Casuals took the pandemic jobs hit

“irrespective of student enrolments, some universities may have used the pandemic as an opportunity for restructures and academic renewal”

While they stress the data is not all in, Elizabeth Baré, Janet Beard and Teresa Tjia set out substantial pandemic job losses for casuals at the start of the pandemic*

Between June 2019 and June 2020, casual academic headcount at 37 public universities declined by 2407, 6 per cent of the 2019 workforce. In contrast, the continuing academic workforce grew, by 481, or just under 2.5 per cent.

For casual professional staff the hit was harder, with a headcount loss of 6578, 19 per cent of the 2019 total. Some 798 continuing workers also went, just 2 per cent of the 33 822 employed in ’19.

While reminding readers that the data is not yet complete and there are caveats for individual cases they also analyse movement by discipline groups and states to find overall;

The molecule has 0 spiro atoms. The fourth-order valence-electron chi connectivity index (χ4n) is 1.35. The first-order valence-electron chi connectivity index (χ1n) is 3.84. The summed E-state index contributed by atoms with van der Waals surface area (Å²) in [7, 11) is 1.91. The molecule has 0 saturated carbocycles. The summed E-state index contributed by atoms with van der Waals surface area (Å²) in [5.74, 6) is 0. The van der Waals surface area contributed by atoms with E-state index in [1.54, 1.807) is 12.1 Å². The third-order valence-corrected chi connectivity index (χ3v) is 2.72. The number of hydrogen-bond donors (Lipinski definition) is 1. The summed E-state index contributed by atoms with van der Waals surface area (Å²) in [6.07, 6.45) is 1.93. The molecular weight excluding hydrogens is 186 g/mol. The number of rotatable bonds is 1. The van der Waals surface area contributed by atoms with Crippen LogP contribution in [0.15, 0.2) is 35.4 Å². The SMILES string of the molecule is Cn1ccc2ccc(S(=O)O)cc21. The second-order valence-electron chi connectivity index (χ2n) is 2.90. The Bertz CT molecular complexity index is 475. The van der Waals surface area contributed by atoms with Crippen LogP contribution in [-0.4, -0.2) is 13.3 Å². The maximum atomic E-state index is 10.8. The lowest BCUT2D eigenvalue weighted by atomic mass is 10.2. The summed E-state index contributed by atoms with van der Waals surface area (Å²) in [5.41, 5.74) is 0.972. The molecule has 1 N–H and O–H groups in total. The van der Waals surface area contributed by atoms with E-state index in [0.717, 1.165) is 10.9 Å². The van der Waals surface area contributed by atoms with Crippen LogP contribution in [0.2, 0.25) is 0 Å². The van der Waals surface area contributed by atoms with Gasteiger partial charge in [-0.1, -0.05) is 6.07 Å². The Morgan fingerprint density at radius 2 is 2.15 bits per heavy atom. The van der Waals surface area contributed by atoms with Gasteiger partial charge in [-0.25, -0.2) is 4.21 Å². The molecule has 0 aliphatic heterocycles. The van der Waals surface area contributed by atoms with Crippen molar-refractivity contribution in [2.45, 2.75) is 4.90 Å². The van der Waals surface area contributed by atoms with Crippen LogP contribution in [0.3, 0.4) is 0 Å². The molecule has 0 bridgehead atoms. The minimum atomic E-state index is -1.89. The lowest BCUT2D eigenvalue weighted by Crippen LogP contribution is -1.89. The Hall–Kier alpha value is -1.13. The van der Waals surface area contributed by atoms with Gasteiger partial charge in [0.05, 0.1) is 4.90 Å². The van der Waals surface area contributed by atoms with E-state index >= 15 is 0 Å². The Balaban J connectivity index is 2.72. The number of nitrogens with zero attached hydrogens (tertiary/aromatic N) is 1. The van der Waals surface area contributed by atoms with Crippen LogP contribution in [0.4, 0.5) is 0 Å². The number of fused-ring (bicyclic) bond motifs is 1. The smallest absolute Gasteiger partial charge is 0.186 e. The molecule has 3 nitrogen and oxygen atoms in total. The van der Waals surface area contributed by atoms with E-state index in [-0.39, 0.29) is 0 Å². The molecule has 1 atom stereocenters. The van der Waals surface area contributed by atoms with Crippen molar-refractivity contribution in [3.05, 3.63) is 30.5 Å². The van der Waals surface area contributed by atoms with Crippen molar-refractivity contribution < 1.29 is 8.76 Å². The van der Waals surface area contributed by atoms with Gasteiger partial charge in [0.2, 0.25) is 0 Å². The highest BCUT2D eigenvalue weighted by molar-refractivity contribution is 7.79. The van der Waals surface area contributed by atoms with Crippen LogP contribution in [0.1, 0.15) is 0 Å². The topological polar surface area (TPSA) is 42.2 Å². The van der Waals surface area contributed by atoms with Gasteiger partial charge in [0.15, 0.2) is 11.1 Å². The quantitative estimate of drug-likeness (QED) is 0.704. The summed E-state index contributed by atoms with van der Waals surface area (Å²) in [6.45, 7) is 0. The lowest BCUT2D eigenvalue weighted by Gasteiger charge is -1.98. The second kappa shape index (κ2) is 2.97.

* little difference between states, regardless of level of lockdown

* in almost all cases there were no university-wide management strategies for cutting casuals’ jobs

* “few universities appear to have adopted a staff retention policy irrespective of student numbers”

what this means: is no likely change to employment practise

“in some universities, patterns of casual academic employment are so engrained, which, coupled with the way that work is organised to support underlying academic reward systems, means that any changes to reduce casual employment (e.g. casual conversion clauses, limiting the incidence of repeated fixed term employment, or creation of a large number of small on-going jobs) will be difficult to effect and will probably fail.

*“What happened to casual academic staff in Australian public universities in 2020,” Melbourne Centre for the Study of Higher Education,HERE